Cinemas of Gawler

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Fast Facts
Address: Murray Street
Town or Locality: Gawler
Used for: Movie Screening
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Authors: John Clift & Brenton Rusby - July 1995.

According to Coombe's 'History of Gawler' the first appearance of the cinema in Gawler was February 1st, 1897.

Prior to 1930 an open air cinema run by a Mr. Jim McKenzie, the Lyric as it was so named, was situated at the rear of the then Top Shop on a block of the corner of Lyndoch Rd. and High St. When the Lyric closed Jim McKenzie then opened the Transfiguration Hall Gawler South.

Screenings also took place at the Gawler Institute which operated under several names i.e. The Strand, The Century etc.

At the bottom end of Murray St. there was a Cinema called the Astral. This was operated by a Mr. Laycock who was a coach painter and decorator. The interior of this cinema was tastefully decorated by Mr. Laycock. In later years it was used as a Dance Hall and was originally the site of the old white works. The theatre ran silent films and a Mr. Langbein was one of the musicians in the orchestra which accompanied the films. This building still stands and is at present occupied by the Energy Centre.

In 1934, Regal Amusements Ltd., a syndicate consisting of a Mr. Boyce and others built the Regal Theatre in Gawler. This group also built the Princess at Marryatville, and theatres at Prospect and Victor Harbour. "The Regal" was to become the only theatre in the town. This syndicate named their circuit National Theatres.

The cinema was built on land originally occupied by James Martin Foundry and what was the front foyer of the theatre (now converted to shops) was built over cellars belonging to the foundry complex. Limestone for the walls was carted by Ron Sanders from Loos Ostrich Farm.

The Regal Cinema was later taken over by several different owners including a Mr. Jack  ????, Mr. Lee Jones who sold it to Waterman’s. In Mr. Jones' day the theatre screened Wednesday, Saturday matinee and night. The usherette uniform was a red skirt, red waistcoat with Chinese style collar and gold buttons and blue jacket. When Waterman’s took over the theatre they re-decorated and put rough plaster cast on the interior foyer walls but no major alterations were done to the existing building through its life as a cinema. During Mr. Jones' time at the theatre some of the front of house staff included Muriel Sneesby (from Wasleys - cashier), Clarrie Causby and his wife Edie Causby, Jean Donaldson (nee Collins - usherette). It is said that a Shirley Temple film was so popular that patrons were turned away.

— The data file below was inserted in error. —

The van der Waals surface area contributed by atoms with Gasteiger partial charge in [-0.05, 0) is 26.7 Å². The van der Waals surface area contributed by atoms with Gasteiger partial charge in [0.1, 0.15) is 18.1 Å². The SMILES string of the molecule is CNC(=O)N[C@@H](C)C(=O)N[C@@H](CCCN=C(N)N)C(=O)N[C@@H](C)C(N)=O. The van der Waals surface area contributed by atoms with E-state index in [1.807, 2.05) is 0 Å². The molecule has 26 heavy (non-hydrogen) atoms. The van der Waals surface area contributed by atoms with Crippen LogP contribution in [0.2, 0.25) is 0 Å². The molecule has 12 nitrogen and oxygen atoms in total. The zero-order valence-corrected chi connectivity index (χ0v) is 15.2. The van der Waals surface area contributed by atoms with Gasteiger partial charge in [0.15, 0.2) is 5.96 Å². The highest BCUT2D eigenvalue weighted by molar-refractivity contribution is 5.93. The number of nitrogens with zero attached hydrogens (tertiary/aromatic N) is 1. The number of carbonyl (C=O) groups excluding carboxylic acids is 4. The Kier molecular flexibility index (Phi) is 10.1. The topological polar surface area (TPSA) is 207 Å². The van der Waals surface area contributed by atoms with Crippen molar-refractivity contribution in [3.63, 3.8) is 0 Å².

Waterman’s circuit renamed the theatre to Ozone as part of the Ozone circuit operated by Waterman’s. Later on Hoyts brought the Waterman’s circuit and it then became Hoyts Ozone Theatre. Hoyts increased the screening policy to six nights and a Saturday children's matinee and employed a full time manager, projectionist, cashier clerk and cleaner. In the mid-fifties Hoyts installed cinemascope and such titles as "The Robe", "River of No Return", "Ben Hur" etc. were screened. It is felt that this was the heyday of the cinema with a seating capacity of 619 patrons as well as ticket prices at 4 shillings and 6 pence for the Dress Circle. Tickets had to be obtained no later than Thursday for Saturday night as the theatre was filled almost every Saturday night. The screening policy was nightly at 7.30 p.m. with Monday-Tuesday double feature program; Wednesday night was Ranch Night; and Thursday-Saturday double feature program. Saturday matinee for children was at 1.30 p.m. with the ever popular Tom & Jerry cartoon and the Daring Adventures of Tom Mix, Batman and Robin etc. in serial form.

In its heyday and through to its demise the plant consisted of colder arcs driven by a Lincoln D.C. motor generator, Simplex heads, Western electric sound heads and amplifier. The projection equipment was mounted on universal bases. During summer on Saturday afternoons with the heat from the arc lamps and the sun on the projection room it was not unusual for the temperature in the projection room to reach 118 degrees Fahrenheit.

With the introduction of black and white television in the 1960’s the demise of the local cinema in Australia began. Falling attendance led to a restrictive screening policy to Wednesday night, Friday and Saturday nights, and Saturday matinee. This was accompanied by the removal of every second row of seats downstairs to reduce the seating capacity to below 500. As under the then state law a fireman did not have to be employed thus cutting costs. Eventually the manager Bob Plume reduced the screening policy further to Saturday matinee and night only in February 1962.

With further inroads being made by the introduction of colour T.V. closure began of many cinemas throughout the country. The Hoyts Ozone ceased business in Gawler on May 27th 1967.